K-State Research and Extension News
July 17, 2014
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K-State Beef Conference Aug. 11-14

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The conference will take place in six meetings at various locations across Kansas.

MANHATTAN, Kan. – Many cattle producers are experiencing record returns on their calves this year, but even times of high profitability demand a search for more opportunities to enhance a beef operation. These opportunities will be discussed at the upcoming K-State Beef Conference, hosted Aug. 11-14 in various locations across Kansas.

“We shouldn’t rest while we’re profitable,” said Bob Weaber, cow-calf specialist for K-State Research and Extension and one of the conference presenters. “Certainly, we see a number of opportunities on the horizon for cow-calf producers to expand their profitability, not just in 2014 when we’re expected to have profits, but moving forward as times ahead may become leaner.”

The goal of the conference is for extension professionals to have a conversation with profit-minded cattle producers about different timely and economically impactful production and management topics. This year’s focus is “busting myths that affect your bottom line.”

“We were motivated to the topic by a series of conversations we had at our K-State Winter Ranch Management meetings,” Weaber said. “We kept tally of common questions and myths producers had. We thought it might be useful to provide scientific information that refutes a number of those myths that affect producers’ profitability.”

Joining Weaber at the conference meetings will be K-State Research and Extension specialists Dale Blasi, Jaymelynn Farney, Sandy Johnson, Charlie Lee, Chris Reinhardt, Justin Waggoner and veterinarians from the Kansas Department of Agriculture – Division of Animal Health. A list of the myths the presenters plan to “bust” include:

  1. My operation is too small for a planned breeding program.

  2. Trichomoniasis is a regulatory problem.

  3. Antibiotic restrictions won’t affect me.

  4. Record keeping has to be complicated.

  5. I don’t need to body condition score my cows.

  6. Producers need 1,400-pound cows to make 1,400-pound fed steers.

  7. I can change a trait without affecting others.

  8. Heterosis isn’t important in today’s beef business.

  9. All information in a bull sale catalog is important, and a bull’s actual birth weight is a good selection tool.

  10. Any heifer is a replacement.

  11. Ionophores (Rumensin or Bovatec) are too expensive to be practical in my operation.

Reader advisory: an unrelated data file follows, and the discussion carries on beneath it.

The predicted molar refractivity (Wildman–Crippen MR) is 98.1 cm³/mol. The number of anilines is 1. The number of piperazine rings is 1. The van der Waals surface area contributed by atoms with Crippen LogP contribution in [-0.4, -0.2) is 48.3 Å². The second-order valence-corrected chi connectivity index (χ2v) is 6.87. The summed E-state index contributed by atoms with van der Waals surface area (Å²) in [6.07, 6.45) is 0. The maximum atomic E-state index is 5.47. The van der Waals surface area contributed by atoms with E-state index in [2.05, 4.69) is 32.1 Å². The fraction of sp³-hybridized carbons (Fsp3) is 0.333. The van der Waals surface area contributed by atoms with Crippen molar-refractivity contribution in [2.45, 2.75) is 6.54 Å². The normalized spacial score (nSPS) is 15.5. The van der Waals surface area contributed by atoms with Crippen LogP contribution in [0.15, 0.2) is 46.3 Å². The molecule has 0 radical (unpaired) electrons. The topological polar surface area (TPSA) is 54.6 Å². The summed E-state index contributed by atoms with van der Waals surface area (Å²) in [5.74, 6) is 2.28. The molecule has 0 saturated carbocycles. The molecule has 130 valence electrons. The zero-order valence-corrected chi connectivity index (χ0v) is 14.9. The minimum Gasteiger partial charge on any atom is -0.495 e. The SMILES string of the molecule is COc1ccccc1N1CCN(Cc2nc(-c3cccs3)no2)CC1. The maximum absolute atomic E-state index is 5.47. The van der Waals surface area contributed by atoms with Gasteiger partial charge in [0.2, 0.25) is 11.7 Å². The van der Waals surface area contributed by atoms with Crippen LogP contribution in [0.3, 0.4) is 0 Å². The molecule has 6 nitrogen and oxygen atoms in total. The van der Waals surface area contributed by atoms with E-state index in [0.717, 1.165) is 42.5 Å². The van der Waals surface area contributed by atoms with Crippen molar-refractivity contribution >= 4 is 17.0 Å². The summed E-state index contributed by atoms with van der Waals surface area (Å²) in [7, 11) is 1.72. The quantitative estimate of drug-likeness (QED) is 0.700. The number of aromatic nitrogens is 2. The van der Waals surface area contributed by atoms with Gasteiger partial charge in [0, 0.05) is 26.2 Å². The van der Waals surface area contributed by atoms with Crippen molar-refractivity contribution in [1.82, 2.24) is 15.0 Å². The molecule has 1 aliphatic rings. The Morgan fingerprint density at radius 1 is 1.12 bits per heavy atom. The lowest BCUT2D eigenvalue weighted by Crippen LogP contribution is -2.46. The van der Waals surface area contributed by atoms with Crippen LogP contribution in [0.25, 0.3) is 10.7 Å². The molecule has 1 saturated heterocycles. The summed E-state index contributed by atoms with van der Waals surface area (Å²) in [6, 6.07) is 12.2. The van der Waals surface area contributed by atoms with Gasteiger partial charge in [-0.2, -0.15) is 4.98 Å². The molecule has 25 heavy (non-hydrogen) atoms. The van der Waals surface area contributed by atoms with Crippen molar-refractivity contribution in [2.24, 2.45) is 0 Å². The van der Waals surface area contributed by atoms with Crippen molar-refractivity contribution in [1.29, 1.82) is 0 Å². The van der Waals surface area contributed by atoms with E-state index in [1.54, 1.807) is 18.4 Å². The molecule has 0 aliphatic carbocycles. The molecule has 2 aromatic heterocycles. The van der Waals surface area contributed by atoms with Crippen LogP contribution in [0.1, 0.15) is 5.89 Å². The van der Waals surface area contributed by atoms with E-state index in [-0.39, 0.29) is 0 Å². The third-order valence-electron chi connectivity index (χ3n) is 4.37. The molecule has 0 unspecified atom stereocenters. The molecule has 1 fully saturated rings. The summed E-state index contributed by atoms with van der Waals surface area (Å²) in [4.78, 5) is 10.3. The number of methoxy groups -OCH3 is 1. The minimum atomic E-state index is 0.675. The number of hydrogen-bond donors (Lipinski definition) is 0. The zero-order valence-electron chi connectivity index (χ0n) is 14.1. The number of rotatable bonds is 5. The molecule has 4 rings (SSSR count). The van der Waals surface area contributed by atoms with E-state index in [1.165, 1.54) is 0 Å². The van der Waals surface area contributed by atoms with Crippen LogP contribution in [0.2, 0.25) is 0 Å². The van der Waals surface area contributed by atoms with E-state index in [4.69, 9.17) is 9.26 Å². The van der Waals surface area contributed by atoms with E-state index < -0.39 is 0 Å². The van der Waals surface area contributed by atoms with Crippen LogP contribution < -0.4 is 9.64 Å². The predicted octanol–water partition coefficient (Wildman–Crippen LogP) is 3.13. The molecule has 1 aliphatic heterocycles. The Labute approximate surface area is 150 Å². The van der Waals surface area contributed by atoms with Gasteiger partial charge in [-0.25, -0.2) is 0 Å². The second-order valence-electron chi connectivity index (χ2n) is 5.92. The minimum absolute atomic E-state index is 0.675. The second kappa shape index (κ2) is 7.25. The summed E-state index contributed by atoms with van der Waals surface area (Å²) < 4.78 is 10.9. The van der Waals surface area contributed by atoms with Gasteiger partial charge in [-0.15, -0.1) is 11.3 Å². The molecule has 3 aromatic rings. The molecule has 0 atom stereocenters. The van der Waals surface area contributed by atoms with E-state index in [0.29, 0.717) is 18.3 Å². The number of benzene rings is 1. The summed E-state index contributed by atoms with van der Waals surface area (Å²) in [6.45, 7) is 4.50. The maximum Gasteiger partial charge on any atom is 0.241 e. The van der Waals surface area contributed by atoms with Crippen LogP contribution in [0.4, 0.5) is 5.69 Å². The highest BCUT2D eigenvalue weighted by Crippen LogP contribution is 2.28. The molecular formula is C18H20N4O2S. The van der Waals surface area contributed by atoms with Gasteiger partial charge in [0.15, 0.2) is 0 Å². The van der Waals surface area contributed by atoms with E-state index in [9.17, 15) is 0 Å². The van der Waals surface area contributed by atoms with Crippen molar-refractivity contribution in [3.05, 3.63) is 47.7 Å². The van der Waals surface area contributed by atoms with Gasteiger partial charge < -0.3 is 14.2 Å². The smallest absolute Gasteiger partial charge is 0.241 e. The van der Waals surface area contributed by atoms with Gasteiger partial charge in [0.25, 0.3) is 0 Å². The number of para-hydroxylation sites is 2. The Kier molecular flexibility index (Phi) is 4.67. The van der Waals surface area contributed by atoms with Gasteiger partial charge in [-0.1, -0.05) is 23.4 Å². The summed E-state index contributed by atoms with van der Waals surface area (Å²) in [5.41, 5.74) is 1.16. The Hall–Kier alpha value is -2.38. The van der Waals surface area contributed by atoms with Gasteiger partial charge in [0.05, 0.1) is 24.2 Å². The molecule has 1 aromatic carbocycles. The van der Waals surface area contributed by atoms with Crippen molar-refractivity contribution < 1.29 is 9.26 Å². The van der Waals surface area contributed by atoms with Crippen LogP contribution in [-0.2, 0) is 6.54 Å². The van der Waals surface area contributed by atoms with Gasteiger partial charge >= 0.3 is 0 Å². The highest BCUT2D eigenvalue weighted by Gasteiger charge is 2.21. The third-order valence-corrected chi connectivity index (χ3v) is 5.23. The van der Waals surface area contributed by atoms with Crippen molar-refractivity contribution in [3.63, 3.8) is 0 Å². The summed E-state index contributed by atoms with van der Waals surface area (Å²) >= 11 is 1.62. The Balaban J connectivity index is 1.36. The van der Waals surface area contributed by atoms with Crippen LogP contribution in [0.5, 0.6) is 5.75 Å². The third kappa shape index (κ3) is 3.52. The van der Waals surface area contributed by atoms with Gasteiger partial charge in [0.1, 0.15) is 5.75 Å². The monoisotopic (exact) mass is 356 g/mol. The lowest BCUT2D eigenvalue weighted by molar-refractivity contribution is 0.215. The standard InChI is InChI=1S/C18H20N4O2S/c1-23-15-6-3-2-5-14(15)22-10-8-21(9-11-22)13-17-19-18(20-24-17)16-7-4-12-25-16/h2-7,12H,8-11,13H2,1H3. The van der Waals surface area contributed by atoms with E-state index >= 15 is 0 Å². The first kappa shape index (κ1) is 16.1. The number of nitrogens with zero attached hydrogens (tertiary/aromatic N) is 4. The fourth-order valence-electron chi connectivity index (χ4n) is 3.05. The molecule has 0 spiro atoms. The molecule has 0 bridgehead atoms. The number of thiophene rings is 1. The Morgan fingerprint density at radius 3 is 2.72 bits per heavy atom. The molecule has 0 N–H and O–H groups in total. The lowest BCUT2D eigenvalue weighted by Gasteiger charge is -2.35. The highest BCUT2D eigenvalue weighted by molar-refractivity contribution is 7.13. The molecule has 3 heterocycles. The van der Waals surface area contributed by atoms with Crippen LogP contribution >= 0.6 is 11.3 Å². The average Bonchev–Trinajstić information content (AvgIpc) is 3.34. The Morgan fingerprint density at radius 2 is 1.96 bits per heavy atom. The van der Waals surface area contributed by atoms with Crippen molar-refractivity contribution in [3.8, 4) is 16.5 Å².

12. The only beef consumer worth focusing on is the one that goes to a white tablecloth restaurant.

  13. I don’t need to pay attention to wildlife and endangered species on my property.

The conference will take on a different approach this year compared to past years, Weaber said. Historically, it was a one-day program delivered online, but this year it will be presented in a face-to-face meeting format covering those common myths in cow-calf production followed by a “town hall” style question and answer session.

Hosting locations by date include:

Aug. 11: Tony’s Function Junction, Erie, 5 – 9 p.m.

Aug. 12: El Dorado Livestock Auction, El Dorado, 9 a.m. – 1 p.m.

Aug. 12: 4-H Center at the Pratt County Fairgrounds, Pratt, 5 – 9 p.m.

Aug. 13: Meridian Center, Newton, 5 – 9 p.m.

Aug. 14: The Buffalo Bill Cultural Center, Oakley, 9 a.m. – 1 p.m.

Aug. 14: K-State Salina, Salina, 5 – 9 p.m.

Weaber said the K-State Beef Conference is a popular program primarily focused on information for cow-calf producers, but stocker producers are encouraged to attend as well.

Registration fees and payment forms vary by site, and registrations should be completed with the hosting county or district office by Aug. 4. A meal is included in the registration fee.

For more information see Animal Sciences and Industry and look for K-State Beef Conference under “Upcoming Beef Events.” The conference brochure is available online and lists each meeting location, time, and who to contact for more information and to register.


K-State Research and Extension is a short name for the Kansas State University Agricultural Experiment Station and Cooperative Extension Service, a program designed to generate and distribute useful knowledge for the well-being of Kansans. Supported by county, state, federal and private funds, the program has county Extension offices, experiment fields, area Extension offices and regional research centers statewide. Its headquarters is on the K-State campus, Manhattan.

Story by: Katie Allen
K-State Research & Extension News